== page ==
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Solve for $x,y,z$:

$$x(y+z-x)=68-2x^2$$ $$y(z+x-y)=102-2y^2$$ $$z(x+y-z)=119-2z^2$$

After some manipulation, I obtain

$$xy+xz=68-x^2$$ $$yz+xy=102-y^2$$ $$xz+yz=119-z^2$$

After combining equations, I get

$$y=\frac{-51-x^2+z^2}{x-z}$$

This seems too tedious. Is there a simpler way?

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3 Answers 3

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Your system is equivalent to \begin{align} x(y+z+x)&=68\\ y(z+x+y)&=102\\ z(x+y+z)&=119. \end{align} Therefore, in effect, you have \begin{align} xa&=68\\ ya&=102\\ za&=119\\ a&=x+y+z. \end{align} This means that $$a=\frac{68}{a}+\frac{102}{a}+\frac{119}{a}$$ or $$a^2=68+102+119\implies a=\pm 17,$$ which results in either $x= 4, y=6, z=7$ or $x=-4, y=-6, z=-7.$ (Thanks to paw88789 for pointing this out).

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    $\begingroup$ $(-4,-6,-7)$ is also a solution. $\endgroup$
    – paw88789
    Commented Apr 23, 2022 at 20:17
  • $\begingroup$ how do you conclude that $a^2=68+102+119$? $\endgroup$
    – homosapien
    Commented Apr 23, 2022 at 20:20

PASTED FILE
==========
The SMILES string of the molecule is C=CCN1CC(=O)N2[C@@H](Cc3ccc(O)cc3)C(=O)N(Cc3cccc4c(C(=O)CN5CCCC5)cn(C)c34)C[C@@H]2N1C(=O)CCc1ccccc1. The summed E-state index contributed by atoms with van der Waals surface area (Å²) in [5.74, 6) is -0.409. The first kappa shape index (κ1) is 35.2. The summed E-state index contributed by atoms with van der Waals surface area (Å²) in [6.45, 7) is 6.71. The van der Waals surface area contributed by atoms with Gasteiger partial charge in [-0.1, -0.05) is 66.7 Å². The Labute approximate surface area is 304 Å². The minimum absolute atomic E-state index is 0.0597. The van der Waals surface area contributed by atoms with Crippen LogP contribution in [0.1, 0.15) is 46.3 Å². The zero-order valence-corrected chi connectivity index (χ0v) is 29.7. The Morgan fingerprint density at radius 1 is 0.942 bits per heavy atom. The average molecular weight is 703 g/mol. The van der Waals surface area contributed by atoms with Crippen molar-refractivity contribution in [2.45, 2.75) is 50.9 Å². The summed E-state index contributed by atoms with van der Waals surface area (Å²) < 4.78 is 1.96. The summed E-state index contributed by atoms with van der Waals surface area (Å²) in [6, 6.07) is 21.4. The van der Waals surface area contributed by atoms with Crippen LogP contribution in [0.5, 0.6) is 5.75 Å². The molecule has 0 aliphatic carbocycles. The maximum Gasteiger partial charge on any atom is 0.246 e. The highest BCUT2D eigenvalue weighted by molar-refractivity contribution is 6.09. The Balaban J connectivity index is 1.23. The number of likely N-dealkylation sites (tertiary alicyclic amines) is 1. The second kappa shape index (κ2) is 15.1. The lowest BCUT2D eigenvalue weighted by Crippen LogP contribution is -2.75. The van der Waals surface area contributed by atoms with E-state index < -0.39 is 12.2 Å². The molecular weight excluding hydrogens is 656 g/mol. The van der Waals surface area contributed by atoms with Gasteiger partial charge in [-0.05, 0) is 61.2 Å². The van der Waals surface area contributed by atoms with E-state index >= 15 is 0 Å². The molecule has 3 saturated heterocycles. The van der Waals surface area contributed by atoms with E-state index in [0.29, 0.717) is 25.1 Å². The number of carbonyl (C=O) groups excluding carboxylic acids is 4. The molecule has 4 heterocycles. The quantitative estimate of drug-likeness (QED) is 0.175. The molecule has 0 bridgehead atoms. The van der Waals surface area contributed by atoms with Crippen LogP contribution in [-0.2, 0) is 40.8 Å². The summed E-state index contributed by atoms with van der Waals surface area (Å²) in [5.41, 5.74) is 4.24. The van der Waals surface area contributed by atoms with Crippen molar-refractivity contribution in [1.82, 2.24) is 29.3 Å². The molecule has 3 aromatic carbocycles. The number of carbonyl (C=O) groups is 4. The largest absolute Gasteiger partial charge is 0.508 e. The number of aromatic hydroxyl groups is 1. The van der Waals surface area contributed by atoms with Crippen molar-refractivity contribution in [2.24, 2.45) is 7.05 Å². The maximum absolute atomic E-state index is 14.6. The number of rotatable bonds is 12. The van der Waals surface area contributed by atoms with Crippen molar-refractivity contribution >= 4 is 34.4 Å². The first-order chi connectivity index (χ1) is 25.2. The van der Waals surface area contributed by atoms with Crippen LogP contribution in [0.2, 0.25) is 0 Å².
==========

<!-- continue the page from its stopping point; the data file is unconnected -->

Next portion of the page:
• $\begingroup$ Thanks @paw88789 for pointing that out. I always forget about the negative roots. $\endgroup$
    – Patricio
    Commented Apr 23, 2022 at 20:26
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    $\begingroup$ You can also sum the 3 lines together to get $a^2=68+102+119$ $\endgroup$
    – zwim
    Commented Apr 23, 2022 at 21:56
  • $\begingroup$ @zwim thanks that's what I wasn't seeing. $\endgroup$
    – homosapien
    Commented Apr 23, 2022 at 22:45
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If you add $$xy+xz=68-x^2$$ $$yz+xy=102-y^2$$ $$xz+yz=119-z^2$$ you get $(x+y+z)^2=17^2$, and so $x+y+z=\pm 17$. If you substitute $x+y=\pm 17-z$ in the third of your equation, you get $\pm 17 z=119$, and so $z=7$ or $z=-7$; now it is easy to get the two solution $x=4$, $y=6$, $z=7$ and $x=-4$, $y=-6$, $z=-7$.

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Solve for $x,y,z$:

$$x(y+z-x)=68-2x^2$$ $$y(z+x-y)=102-2y^2$$ $$z(x+y-z)=119-2z^2$$

$$x(x + y + z) = 68 - 2x^2 + 2x^2 = 68. \tag1$$

Similarly, $$y(x + y + z) = 102. \tag2 $$

$$z(x + y + z) = 119. \tag3 $$

Therefore, $$x::y::z = 68::102::119.\tag4 $$

You can use (4) above to eliminate (for example) the $x,y$ variables, expressing both of them in terms of $z$. Then, if the system is solvable, routine methods should conquer the original equations.

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    $\begingroup$ Or eliminate them all, having $x=68c, y=102c, z=119c,$ getting a simpler equation. $\endgroup$ Commented Apr 23, 2022 at 20:18
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    $\begingroup$ @ThomasAndrews Got me. Originally, I didn't think of that. Then, once I saw the other answer, I didn't want to plagiarize. $\endgroup$ Commented Apr 23, 2022 at 20:23

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